It's a classic experiment: Sit a kid in front of a single marshmallow and tell him that if he waits a few minutes to eat it, he can have two. The videos of these experiments are overwhelmingly entertaining: The kids squirm in their seats, hide under the table, and sniff and even lick at the sugary delight. But what's most amazing about the experiments is that the kids who successfully stave off their desire to indulge have better long-term outcomes. They do better in school, in relationships, and even have better health as adults.
Dozens of studies have shown similar results, according to Northeastern psychology professor David DeSteno. "The human mind clearly devalues future rewards," he said. "At some level that makes sense because you never know if you're going to be here in the future."
But it's also clear that the human mind does a little too much devaluing of the future, such that it often doesn't make any sense at all. For instance, if I offer you $50 today or $100 in six months, the logical thing to do is wait. As DeSteno put it, "It would be quite difficult to find that kind of return on your investment." But people don't usually wait, because denying immediate gratification is hard. It's tough to say no to ice cream or hold off purchasing items on credit.
That's why the old adage—that patience is a virtue—has stuck around so long. From the early English philosophers to present day psychologists, it's been thought the best way to cultivate patience is to combat desire, tamp down the passions, and ignore your emotions. Unsurprisingly, this has led to the notion that we must quell our emotions if we want to be patient.
In a forthcoming paper in the journal Psychological Science, DeSteno and his colleagues show that indeed there is another way, one that challenges some of our oldest held beliefs about patience.
"It's our view that humans possess the capacity for emotion because it serves adaptive purposes," DeSteno said. "That doesn't mean that sometimes emotions can't lead you astray. They can, but so can reason."
DeSteno's team wanted to see whether patience could be cultivated through emotional mechanisms instead of willpower. So they looked to gratitude.
"What does gratitude really do? It usually reminds me that I owe you something back, "DeSteno said. "It's an emotion that make us take costs in the moment in return for benefits down the line."
To test whether gratitude really does improve our patience, specifically in the context of financial rewards, his team conducted a simple experiment. They evenly assigned 75 people to one of three conditions. One group had to recall an event that made them feel grateful. The second thought of an event that made them happy. And the final group considered the events of a typical day. Each wrote about the memory for five minutes.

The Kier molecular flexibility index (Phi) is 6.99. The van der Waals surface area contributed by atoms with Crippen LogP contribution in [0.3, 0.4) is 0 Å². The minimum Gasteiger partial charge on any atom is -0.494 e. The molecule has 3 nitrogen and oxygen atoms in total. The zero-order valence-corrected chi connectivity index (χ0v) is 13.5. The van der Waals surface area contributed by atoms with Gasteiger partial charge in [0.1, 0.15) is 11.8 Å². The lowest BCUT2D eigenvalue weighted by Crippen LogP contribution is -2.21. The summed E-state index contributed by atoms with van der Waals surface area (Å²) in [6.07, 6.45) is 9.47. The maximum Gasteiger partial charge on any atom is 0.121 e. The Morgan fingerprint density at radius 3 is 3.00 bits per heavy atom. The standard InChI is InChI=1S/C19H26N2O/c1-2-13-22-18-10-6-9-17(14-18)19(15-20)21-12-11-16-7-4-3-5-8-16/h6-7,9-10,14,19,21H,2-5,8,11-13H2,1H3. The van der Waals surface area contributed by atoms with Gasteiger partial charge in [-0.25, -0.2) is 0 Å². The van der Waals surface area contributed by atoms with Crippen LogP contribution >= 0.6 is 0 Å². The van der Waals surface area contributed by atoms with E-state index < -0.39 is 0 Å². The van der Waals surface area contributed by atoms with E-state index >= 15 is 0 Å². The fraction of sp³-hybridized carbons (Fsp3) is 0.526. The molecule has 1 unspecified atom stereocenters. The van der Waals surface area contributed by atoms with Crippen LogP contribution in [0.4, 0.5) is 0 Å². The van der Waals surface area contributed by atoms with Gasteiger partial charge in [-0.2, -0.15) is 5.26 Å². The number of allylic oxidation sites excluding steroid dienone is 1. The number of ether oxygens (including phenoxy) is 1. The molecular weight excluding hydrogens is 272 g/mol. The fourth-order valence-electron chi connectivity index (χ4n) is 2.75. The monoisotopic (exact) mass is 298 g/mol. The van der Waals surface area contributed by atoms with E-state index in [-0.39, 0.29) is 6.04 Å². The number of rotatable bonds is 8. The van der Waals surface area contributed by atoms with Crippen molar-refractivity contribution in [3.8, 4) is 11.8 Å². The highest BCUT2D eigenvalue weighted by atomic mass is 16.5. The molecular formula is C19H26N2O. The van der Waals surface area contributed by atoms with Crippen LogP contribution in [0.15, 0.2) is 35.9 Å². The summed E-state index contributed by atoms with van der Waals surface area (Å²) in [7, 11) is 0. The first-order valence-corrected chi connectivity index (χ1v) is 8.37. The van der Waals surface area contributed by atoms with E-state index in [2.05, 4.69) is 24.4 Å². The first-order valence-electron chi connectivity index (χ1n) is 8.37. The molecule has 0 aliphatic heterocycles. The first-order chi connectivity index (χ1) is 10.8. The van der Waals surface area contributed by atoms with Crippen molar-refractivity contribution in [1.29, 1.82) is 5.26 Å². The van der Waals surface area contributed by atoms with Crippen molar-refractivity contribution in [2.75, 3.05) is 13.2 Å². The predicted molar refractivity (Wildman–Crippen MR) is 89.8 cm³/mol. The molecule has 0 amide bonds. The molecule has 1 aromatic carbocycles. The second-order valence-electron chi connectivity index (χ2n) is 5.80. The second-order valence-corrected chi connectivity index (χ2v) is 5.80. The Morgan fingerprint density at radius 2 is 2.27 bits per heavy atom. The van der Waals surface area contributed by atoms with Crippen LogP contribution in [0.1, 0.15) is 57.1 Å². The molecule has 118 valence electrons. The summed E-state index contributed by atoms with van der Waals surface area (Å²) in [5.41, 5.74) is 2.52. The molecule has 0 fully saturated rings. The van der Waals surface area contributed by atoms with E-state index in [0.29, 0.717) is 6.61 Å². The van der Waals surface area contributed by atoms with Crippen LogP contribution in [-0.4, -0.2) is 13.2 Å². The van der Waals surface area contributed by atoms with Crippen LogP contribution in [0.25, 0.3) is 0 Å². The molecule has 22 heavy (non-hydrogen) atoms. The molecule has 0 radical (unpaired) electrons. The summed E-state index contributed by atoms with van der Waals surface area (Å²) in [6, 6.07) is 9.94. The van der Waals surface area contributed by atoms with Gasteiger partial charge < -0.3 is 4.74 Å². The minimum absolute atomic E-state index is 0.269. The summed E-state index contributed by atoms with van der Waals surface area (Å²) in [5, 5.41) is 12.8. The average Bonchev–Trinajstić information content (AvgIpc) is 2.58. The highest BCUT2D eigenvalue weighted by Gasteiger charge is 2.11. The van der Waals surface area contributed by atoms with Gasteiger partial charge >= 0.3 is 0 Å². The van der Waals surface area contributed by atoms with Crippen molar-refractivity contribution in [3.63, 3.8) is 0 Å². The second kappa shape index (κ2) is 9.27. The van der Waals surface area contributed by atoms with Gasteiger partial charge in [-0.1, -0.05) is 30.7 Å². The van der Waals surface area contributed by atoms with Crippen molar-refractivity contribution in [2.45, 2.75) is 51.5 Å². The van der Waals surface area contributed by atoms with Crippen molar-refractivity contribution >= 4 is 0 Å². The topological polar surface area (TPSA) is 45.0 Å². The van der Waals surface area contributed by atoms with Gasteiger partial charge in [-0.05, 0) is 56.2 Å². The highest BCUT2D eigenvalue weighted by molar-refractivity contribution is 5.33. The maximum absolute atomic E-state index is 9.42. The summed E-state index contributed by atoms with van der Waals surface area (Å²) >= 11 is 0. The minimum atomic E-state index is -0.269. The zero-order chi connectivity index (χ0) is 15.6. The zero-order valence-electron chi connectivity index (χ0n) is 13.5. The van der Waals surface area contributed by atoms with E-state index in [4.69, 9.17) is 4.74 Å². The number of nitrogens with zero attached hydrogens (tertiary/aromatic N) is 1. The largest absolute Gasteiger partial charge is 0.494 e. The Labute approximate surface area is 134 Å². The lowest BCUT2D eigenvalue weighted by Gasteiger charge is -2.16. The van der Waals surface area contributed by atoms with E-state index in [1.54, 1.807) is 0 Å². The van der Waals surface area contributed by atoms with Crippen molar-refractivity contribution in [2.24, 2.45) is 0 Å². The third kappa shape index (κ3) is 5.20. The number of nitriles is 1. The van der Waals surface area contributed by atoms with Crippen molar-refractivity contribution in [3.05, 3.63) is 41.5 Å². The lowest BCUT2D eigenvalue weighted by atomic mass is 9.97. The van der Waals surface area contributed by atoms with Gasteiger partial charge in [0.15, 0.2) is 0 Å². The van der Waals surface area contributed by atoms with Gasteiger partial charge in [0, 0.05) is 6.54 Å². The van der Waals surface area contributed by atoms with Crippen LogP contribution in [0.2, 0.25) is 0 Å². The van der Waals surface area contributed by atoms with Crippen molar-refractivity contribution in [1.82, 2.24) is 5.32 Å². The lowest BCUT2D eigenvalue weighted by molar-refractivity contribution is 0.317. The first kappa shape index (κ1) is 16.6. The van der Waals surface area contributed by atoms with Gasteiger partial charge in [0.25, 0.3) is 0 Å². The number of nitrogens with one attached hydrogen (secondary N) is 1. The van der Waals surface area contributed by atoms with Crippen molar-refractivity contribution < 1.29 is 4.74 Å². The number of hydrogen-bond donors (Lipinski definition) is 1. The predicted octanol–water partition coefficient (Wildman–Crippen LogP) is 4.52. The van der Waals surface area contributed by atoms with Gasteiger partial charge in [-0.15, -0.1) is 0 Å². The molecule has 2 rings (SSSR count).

Next the participants answered survey questions designed to help DeSteno's team determine what emotion they were actually experiencing in the moment of the test. As expected, the people who recalled an experience of gratitude were feeling more grateful than the rest and those who recalled a happy moment felt happier.
Finally, the participants were asked to make 27 separate choices about receiving a sum of money now or a larger sum in the future. And just as DeSteno and his team suspected, the group that felt grateful during the experiment required a larger amount of immediate cash than their peers to convince them to forego the larger future value.
DeSteno's team believes this is the first study to show how cultivating an emotion can actually lead to more patience. As such, it opens the door to "easier, less effortful interventions—ones that don't rely on willpower," DeSteno said.
For example, "if people get in a daily practice of doing a gratitude diary, it should buttress their patience or impulse control during the day," he explained. "Or when you're faced with a challenging temptation in the moment, rather than solely trying to exert willpower, simply stopping and thinking of something you're grateful for should enhance your ability to make a wiser decision."
Explore further: Can gratitude reduce costly impatience?